Can we use Harmony to harmonise mental health instruments designed for different cultural settings where some disorders may have no direct equivalent in one culture?

Using Harmony in Google Colab

Zvaita sei kuti chembere yorasika, bere rorutsa imvi? (How is it that the old woman is missing and the hyena is vomiting grey hairs?)

Shona proverb (similar to English “there’s no smoke without fire”)

If you are a Python user, you can follow my experiment in this Jupyter Notebook, which you can open in Google Colab:

Shona (chiShona) is spoken in Zimbabwe and belongs to the Bantu language family, which also includes Zulu, Xhosa, and Swahili.

kufungato think
ndofungaI think
-isa(causative suffix: “to cause to do”)
-isisa(intensive suffix: “to do quickly”)
kufungisisathink deeply, think too much; a Shona idiom for non-psychotic mental illness

In Shona, derived verbs can be created from simple verbs by attaching suffixes to the verb stem.

I tried using Harmony to see how it would harmonise “kufungisisa” (thinking too much) to a Western instrument such as GHQ-12.

Although English is the best-resource language for natural language processing, multilingual NLP techniques are catching up even for lower-resourced languages. There exist some NLP models for Shona. I used the sentence transformer model Davlan/xlm-roberta-base-finetuned-shona which is a modification of ROBERTA trained on Shona texts[7]. I plugged one into Harmony and tried to match the Shona symptom questionnaire for the detection of depression and anxiety, which is used in Zimbabwe[6].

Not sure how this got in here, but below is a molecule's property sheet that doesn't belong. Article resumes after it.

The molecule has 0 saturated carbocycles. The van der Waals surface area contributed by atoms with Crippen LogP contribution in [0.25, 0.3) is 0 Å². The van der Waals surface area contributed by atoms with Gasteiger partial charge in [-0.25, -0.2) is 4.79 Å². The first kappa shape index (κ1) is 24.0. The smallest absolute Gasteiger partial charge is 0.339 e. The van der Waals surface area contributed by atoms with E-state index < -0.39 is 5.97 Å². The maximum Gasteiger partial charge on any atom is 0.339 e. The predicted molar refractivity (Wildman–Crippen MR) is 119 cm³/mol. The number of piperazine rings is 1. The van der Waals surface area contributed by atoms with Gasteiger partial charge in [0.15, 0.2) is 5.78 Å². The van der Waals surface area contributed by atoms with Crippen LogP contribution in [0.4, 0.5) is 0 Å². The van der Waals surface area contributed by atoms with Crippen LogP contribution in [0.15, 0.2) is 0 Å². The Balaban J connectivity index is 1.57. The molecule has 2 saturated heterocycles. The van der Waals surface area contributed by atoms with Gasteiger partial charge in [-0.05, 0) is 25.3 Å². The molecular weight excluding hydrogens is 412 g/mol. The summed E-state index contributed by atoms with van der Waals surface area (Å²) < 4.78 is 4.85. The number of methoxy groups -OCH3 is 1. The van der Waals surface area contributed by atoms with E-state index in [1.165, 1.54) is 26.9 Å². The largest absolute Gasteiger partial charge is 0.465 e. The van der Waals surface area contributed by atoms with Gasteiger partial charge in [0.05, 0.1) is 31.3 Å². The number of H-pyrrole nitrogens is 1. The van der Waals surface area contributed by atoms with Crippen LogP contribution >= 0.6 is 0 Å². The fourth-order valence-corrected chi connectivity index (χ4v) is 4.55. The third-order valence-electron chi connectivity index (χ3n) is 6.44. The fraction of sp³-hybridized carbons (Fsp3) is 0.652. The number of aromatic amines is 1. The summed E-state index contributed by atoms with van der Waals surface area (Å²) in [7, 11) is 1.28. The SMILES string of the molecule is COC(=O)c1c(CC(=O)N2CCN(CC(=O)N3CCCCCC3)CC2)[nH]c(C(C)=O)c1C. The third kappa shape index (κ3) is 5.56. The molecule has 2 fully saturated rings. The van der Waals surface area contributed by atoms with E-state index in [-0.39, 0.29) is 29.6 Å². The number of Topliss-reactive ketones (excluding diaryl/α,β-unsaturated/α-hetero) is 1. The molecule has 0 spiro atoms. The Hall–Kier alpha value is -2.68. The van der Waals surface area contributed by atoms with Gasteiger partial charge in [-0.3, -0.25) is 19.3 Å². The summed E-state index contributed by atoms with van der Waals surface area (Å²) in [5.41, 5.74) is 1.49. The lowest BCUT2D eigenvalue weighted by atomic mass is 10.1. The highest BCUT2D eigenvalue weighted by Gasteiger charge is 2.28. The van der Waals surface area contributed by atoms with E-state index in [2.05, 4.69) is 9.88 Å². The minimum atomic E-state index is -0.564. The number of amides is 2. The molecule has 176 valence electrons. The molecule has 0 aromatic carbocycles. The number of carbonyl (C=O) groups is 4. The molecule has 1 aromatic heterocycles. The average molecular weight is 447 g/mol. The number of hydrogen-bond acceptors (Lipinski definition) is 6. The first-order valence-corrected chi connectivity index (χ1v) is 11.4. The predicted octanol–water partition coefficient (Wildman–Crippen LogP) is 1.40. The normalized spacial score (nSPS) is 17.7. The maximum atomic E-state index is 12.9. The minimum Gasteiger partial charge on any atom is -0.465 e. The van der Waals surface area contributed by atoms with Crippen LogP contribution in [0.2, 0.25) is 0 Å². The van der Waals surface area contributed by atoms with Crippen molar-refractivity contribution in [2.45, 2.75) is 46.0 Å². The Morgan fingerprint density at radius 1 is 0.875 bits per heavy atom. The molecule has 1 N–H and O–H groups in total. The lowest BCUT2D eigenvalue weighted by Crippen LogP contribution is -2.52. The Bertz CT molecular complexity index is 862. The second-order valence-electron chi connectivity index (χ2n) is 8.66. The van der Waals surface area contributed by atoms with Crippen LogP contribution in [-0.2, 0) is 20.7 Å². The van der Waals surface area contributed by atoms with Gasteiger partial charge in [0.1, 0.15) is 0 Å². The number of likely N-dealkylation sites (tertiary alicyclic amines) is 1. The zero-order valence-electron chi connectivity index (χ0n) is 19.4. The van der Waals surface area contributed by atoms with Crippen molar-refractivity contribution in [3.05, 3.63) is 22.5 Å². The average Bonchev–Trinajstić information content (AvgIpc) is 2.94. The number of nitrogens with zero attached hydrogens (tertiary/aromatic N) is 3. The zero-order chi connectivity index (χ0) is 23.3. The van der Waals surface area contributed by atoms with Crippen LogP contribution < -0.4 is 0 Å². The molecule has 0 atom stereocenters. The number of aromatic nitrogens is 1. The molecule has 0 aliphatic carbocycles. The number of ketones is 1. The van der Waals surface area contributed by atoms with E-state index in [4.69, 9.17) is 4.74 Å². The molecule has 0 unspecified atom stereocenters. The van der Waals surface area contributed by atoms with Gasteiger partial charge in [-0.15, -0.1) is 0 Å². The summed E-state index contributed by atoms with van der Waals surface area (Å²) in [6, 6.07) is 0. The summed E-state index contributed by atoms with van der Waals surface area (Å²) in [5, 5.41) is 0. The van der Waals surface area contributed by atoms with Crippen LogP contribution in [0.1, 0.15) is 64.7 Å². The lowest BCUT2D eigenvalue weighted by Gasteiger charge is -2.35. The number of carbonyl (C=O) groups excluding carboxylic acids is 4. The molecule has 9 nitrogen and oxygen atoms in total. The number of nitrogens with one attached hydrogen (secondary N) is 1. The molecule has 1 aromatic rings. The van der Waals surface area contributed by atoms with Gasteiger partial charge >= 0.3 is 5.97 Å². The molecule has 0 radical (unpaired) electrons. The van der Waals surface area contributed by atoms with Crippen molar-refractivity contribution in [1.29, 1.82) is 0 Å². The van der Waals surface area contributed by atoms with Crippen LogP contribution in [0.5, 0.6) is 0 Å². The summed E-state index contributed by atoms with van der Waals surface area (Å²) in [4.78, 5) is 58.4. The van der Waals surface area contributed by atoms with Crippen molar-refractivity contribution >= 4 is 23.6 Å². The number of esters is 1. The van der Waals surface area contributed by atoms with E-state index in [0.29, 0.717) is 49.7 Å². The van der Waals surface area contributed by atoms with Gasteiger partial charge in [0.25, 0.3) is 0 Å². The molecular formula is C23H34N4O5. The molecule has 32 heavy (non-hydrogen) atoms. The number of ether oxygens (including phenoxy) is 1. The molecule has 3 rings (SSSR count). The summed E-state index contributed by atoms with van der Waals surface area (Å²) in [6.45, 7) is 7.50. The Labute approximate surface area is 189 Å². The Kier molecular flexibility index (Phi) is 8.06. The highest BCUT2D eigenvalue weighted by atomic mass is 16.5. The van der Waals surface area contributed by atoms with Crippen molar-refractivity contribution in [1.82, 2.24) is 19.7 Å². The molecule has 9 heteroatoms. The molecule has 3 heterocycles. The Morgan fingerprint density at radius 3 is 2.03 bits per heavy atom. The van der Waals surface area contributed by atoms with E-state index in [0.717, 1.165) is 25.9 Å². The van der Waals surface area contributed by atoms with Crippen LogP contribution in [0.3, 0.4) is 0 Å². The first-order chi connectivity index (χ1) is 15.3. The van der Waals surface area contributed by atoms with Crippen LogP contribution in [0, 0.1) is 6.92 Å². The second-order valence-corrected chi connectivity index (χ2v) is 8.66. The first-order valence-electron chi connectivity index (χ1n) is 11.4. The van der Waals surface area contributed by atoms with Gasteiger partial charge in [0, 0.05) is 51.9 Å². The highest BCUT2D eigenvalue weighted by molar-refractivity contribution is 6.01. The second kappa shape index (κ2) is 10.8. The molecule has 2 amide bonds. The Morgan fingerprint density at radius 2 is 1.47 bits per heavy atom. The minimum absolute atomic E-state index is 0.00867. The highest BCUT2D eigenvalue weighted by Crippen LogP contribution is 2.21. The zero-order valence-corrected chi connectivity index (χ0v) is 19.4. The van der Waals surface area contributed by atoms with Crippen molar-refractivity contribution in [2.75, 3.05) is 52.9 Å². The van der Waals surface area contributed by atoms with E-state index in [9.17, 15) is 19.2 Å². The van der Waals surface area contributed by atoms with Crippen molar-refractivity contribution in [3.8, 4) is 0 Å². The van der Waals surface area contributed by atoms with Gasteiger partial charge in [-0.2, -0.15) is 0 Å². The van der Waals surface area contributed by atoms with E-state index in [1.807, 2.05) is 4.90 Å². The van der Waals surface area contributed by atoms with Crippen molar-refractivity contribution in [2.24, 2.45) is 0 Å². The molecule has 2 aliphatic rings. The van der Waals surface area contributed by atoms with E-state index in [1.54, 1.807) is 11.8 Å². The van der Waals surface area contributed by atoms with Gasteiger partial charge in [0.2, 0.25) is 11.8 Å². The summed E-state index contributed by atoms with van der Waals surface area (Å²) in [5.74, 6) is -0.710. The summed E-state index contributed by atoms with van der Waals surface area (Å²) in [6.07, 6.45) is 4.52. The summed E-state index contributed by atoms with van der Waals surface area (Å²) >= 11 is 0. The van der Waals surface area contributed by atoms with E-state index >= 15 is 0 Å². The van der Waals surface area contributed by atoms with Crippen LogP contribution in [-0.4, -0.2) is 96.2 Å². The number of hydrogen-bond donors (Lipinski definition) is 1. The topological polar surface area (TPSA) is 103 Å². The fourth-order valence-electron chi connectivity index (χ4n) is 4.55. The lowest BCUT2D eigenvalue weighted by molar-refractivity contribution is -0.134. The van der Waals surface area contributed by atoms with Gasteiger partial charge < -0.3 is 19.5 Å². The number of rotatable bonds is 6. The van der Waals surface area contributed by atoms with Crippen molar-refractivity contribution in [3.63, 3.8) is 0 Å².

Above: the text of the Shona symptom questionnaire for the detection of depression and anxiety.

A problem I encountered was that the transformer model didn’t work for both Shona and English (it’s not multilingual, like Harmony’s default transformer model). I Google translated GHQ-12 into Shona as a temporary measure.

Also, the transformer model did not operate as a sentence transformer, but rather as a token-level transformer, so my sentence vectors were made by averaging token vectors across an input.